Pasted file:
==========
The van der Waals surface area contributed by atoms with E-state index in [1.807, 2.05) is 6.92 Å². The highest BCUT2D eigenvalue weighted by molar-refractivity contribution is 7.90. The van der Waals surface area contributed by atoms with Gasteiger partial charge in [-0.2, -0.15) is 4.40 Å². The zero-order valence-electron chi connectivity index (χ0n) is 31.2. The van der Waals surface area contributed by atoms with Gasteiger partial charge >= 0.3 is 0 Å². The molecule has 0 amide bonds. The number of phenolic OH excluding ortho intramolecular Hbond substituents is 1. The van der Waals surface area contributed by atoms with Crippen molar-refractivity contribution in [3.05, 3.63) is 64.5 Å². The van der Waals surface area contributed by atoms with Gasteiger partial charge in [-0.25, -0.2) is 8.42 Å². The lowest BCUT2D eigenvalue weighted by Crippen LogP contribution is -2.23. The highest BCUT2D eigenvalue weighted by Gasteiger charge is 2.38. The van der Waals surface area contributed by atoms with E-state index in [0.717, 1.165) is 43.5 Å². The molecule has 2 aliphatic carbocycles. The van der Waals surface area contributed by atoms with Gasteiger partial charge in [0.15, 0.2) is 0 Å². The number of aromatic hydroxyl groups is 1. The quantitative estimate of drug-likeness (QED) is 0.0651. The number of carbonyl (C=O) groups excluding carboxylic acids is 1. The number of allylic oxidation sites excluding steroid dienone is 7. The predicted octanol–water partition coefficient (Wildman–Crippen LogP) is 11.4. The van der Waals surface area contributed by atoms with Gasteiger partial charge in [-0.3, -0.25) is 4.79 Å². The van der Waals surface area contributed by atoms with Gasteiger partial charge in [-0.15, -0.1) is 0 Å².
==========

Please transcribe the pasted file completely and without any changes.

The van der Waals surface area contributed by atoms with E-state index in [1.807, 2.05) is 6.92 Å². The highest BCUT2D eigenvalue weighted by molar-refractivity contribution is 7.90. The van der Waals surface area contributed by atoms with Gasteiger partial charge in [-0.2, -0.15) is 4.40 Å². The zero-order valence-electron chi connectivity index (χ0n) is 31.2. The van der Waals surface area contributed by atoms with Gasteiger partial charge >= 0.3 is 0 Å². The molecule has 0 amide bonds. The number of phenolic OH excluding ortho intramolecular Hbond substituents is 1. The van der Waals surface area contributed by atoms with Crippen molar-refractivity contribution in [3.05, 3.63) is 64.5 Å². The van der Waals surface area contributed by atoms with Gasteiger partial charge in [-0.25, -0.2) is 8.42 Å². The lowest BCUT2D eigenvalue weighted by Crippen LogP contribution is -2.23. The highest BCUT2D eigenvalue weighted by Gasteiger charge is 2.38. The van der Waals surface area contributed by atoms with E-state index in [0.717, 1.165) is 43.5 Å². The molecule has 2 aliphatic carbocycles. The van der Waals surface area contributed by atoms with Gasteiger partial charge in [0.15, 0.2) is 0 Å². The number of aromatic hydroxyl groups is 1. The quantitative estimate of drug-likeness (QED) is 0.0651. The number of carbonyl (C=O) groups excluding carboxylic acids is 1. The number of allylic oxidation sites excluding steroid dienone is 7. The predicted octanol–water partition coefficient (Wildman–Crippen LogP) is 11.4. The van der Waals surface area contributed by atoms with Gasteiger partial charge in [-0.3, -0.25) is 4.79 Å². The van der Waals surface area contributed by atoms with Gasteiger partial charge in [-0.15, -0.1) is 0 Å².